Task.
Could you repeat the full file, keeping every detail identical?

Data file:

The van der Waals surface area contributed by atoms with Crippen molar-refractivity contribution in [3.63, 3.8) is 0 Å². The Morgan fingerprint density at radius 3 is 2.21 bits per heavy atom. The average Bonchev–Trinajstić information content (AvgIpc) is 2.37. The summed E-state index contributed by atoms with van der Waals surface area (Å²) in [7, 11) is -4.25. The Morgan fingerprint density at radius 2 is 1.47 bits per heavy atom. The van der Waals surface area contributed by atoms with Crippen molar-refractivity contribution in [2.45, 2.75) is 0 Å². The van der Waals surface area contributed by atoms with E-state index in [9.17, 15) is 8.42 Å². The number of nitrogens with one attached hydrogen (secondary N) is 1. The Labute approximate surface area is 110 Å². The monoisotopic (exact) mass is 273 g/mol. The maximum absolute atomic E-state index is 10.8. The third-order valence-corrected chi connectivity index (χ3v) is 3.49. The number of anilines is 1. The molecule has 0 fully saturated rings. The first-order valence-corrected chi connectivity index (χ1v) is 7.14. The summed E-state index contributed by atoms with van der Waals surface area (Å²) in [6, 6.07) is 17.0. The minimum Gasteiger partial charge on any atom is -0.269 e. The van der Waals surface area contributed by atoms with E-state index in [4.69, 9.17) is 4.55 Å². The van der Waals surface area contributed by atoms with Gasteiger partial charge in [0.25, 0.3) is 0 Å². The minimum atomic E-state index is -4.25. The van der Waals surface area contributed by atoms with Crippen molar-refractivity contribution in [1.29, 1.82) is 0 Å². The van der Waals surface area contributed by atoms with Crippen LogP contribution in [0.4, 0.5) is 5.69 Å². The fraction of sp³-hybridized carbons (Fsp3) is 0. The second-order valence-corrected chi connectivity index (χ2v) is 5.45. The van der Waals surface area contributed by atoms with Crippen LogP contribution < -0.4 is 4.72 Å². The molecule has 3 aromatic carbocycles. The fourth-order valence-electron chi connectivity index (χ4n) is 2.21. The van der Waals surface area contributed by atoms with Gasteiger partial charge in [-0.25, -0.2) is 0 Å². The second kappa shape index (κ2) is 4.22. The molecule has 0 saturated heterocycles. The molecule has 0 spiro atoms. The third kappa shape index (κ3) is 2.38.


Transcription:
The van der Waals surface area contributed by atoms with Crippen molar-refractivity contribution in [3.63, 3.8) is 0 Å². The Morgan fingerprint density at radius 3 is 2.21 bits per heavy atom. The average Bonchev–Trinajstić information content (AvgIpc) is 2.37. The summed E-state index contributed by atoms with van der Waals surface area (Å²) in [7, 11) is -4.25. The Morgan fingerprint density at radius 2 is 1.47 bits per heavy atom. The van der Waals surface area contributed by atoms with Crippen molar-refractivity contribution in [2.45, 2.75) is 0 Å². The van der Waals surface area contributed by atoms with E-state index in [9.17, 15) is 8.42 Å². The number of nitrogens with one attached hydrogen (secondary N) is 1. The Labute approximate surface area is 110 Å². The monoisotopic (exact) mass is 273 g/mol. The maximum absolute atomic E-state index is 10.8. The third-order valence-corrected chi connectivity index (χ3v) is 3.49. The number of anilines is 1. The molecule has 0 fully saturated rings. The first-order valence-corrected chi connectivity index (χ1v) is 7.14. The summed E-state index contributed by atoms with van der Waals surface area (Å²) in [6, 6.07) is 17.0. The minimum Gasteiger partial charge on any atom is -0.269 e. The van der Waals surface area contributed by atoms with E-state index in [4.69, 9.17) is 4.55 Å². The van der Waals surface area contributed by atoms with Gasteiger partial charge in [0.25, 0.3) is 0 Å². The minimum atomic E-state index is -4.25. The van der Waals surface area contributed by atoms with Crippen molar-refractivity contribution in [1.29, 1.82) is 0 Å². The van der Waals surface area contributed by atoms with Crippen LogP contribution in [0.4, 0.5) is 5.69 Å². The fraction of sp³-hybridized carbons (Fsp3) is 0. The second-order valence-corrected chi connectivity index (χ2v) is 5.45. The van der Waals surface area contributed by atoms with Crippen LogP contribution < -0.4 is 4.72 Å². The molecule has 3 aromatic carbocycles. The fourth-order valence-electron chi connectivity index (χ4n) is 2.21. The van der Waals surface area contributed by atoms with Gasteiger partial charge in [-0.25, -0.2) is 0 Å². The second kappa shape index (κ2) is 4.22. The molecule has 0 saturated heterocycles. The molecule has 0 spiro atoms. The third kappa shape index (κ3) is 2.38.